Rights of Way Law Review
A number of articles refer to the subject of public nuisance, albeit most of these are in the context of trespass, obstruction and other cases where an action for damages or other such remedy lay. Useful passages as to responsibility to the general public include:
4(2) Nov 1996 pages 7-8
“The judge said [in R v Mathias  2 F&F 574] that a nuisance to a highway was “that which prevents the convenient use of the way by passengers.
….the definition of nuisance from Pratt and Mackenzie’s Law of Highways (18th ed):“Nuisance may be defined, with reference to highways, as any wrongful act or omission upon or near the highway whereby the public are prevented from freely, safely, and conveniently passing along the highway”.”
4(2) Feb 2002 pages 17-18
“A case note
Public nuisance in relation to rights of way has acquired a sharper focus after the Court of Appeal’s decision in Wandsworth London Borough Council v. Railtrack plc  1 WLR 368, upholding Gibbs J. ‘s decision at first instance. Feral pigeons roosting on the underside of the Balham High Road railway bridge have for some years fouled the highway beneath it, in particular the footway. ….. as the Court of Appeal held, Railtrack plc. are… liable as owners of the bridge. The scale of the problem is not `de minimis’; therefore it amounts to a nuisance. It is a public nuisance because it affects the public right of way ….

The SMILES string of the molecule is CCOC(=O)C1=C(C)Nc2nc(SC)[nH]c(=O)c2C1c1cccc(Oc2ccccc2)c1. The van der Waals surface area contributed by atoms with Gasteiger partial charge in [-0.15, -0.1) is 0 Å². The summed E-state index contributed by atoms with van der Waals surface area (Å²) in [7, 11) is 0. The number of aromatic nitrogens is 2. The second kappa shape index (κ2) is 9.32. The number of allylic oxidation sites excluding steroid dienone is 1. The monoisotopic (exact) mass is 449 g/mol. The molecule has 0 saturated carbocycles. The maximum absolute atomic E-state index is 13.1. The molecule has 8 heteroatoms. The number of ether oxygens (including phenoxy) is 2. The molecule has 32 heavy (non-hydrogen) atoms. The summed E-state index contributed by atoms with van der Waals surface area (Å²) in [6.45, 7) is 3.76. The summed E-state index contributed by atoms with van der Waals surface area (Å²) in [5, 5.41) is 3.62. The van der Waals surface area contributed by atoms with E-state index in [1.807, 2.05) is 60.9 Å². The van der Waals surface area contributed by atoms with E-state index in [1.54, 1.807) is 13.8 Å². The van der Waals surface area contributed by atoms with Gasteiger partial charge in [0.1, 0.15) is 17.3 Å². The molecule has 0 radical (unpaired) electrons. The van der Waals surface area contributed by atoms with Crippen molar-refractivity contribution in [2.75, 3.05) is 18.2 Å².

Rights of way would themselves be useless if they could not be enforced when threatened. Such threats, in English law at least, ultimately come down to one basic threat, which the common law terms `nuisance’. This technical term emerged at the same time as the common law itself, being derived from late Latin `nocentia‘, via the medieval Latin `nocumentum‘ which was used in pleadings in the King’s courts to describe nuisance. The verb `nocere‘ (classical Latin) and `nuire‘ (French) mean `to harm’….But the common law used `nuisance’ to mean not direct but indirect harm i.e. conduct not inherently wrong….
Public and private nuisance
[Like Archbold, public and private nuisance are contrasted before commenting:] Individual members of the public, like the visitor mentioned above, are inconvenienced; but it is to the general public collectively that the public right belongs.”
4(3) Jan 1992 pages 1-5
“The common law on the right to use
In Hickman v. Maisey  1 QB 752 a nuisance was committed when the defendant walked to and fro on a 15 yard stretch of highway taking notes on the performance of racehorses in training. The court accepted that a reasonable extension must be given to the use of a highway, but Collins L J observed that “the primary purpose of the dedication must always be kept in view. …The right of the public to pass and repass on a highway is subject to all those reasonable extensions which may from time to time be recognised as necessary to its existence in accordance with the enlarged notions of people in a country becoming more populous and highly civilised, but they must be such as are not inconsistent with the maintenance of the paramount idea that the right of the public is that of passage.”